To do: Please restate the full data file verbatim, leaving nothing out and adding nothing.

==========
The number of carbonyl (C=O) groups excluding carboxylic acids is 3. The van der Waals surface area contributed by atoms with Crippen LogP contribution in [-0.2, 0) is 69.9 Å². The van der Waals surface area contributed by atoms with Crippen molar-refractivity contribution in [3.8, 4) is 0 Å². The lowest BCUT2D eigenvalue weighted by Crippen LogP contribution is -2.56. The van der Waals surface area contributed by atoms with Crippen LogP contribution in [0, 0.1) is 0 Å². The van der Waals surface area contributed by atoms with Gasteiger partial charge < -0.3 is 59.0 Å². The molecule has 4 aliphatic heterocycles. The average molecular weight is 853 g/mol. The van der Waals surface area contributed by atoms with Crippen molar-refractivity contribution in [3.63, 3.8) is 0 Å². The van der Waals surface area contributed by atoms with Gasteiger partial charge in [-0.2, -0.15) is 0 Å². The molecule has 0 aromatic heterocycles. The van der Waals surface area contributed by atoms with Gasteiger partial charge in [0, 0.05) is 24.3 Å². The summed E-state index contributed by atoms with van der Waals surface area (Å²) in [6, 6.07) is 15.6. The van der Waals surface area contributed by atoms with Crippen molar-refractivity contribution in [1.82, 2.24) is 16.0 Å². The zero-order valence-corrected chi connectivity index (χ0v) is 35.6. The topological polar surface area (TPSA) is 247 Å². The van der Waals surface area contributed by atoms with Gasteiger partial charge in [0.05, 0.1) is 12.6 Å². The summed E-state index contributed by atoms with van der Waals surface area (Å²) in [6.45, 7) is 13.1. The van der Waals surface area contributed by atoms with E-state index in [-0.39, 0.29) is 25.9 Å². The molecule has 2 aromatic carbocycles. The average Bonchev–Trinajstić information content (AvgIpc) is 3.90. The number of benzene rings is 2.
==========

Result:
The number of carbonyl (C=O) groups excluding carboxylic acids is 3. The van der Waals surface area contributed by atoms with Crippen LogP contribution in [-0.2, 0) is 69.9 Å². The van der Waals surface area contributed by atoms with Crippen molar-refractivity contribution in [3.8, 4) is 0 Å². The lowest BCUT2D eigenvalue weighted by Crippen LogP contribution is -2.56. The van der Waals surface area contributed by atoms with Crippen LogP contribution in [0, 0.1) is 0 Å². The van der Waals surface area contributed by atoms with Gasteiger partial charge < -0.3 is 59.0 Å². The molecule has 4 aliphatic heterocycles. The average molecular weight is 853 g/mol. The van der Waals surface area contributed by atoms with Crippen molar-refractivity contribution in [3.63, 3.8) is 0 Å². The van der Waals surface area contributed by atoms with Gasteiger partial charge in [-0.2, -0.15) is 0 Å². The molecule has 0 aromatic heterocycles. The van der Waals surface area contributed by atoms with Gasteiger partial charge in [0, 0.05) is 24.3 Å². The summed E-state index contributed by atoms with van der Waals surface area (Å²) in [6, 6.07) is 15.6. The van der Waals surface area contributed by atoms with Crippen molar-refractivity contribution in [1.82, 2.24) is 16.0 Å². The zero-order valence-corrected chi connectivity index (χ0v) is 35.6. The topological polar surface area (TPSA) is 247 Å². The van der Waals surface area contributed by atoms with Gasteiger partial charge in [0.05, 0.1) is 12.6 Å². The summed E-state index contributed by atoms with van der Waals surface area (Å²) in [6.45, 7) is 13.1. The van der Waals surface area contributed by atoms with E-state index in [-0.39, 0.29) is 25.9 Å². The molecule has 2 aromatic carbocycles. The average Bonchev–Trinajstić information content (AvgIpc) is 3.90. The number of benzene rings is 2.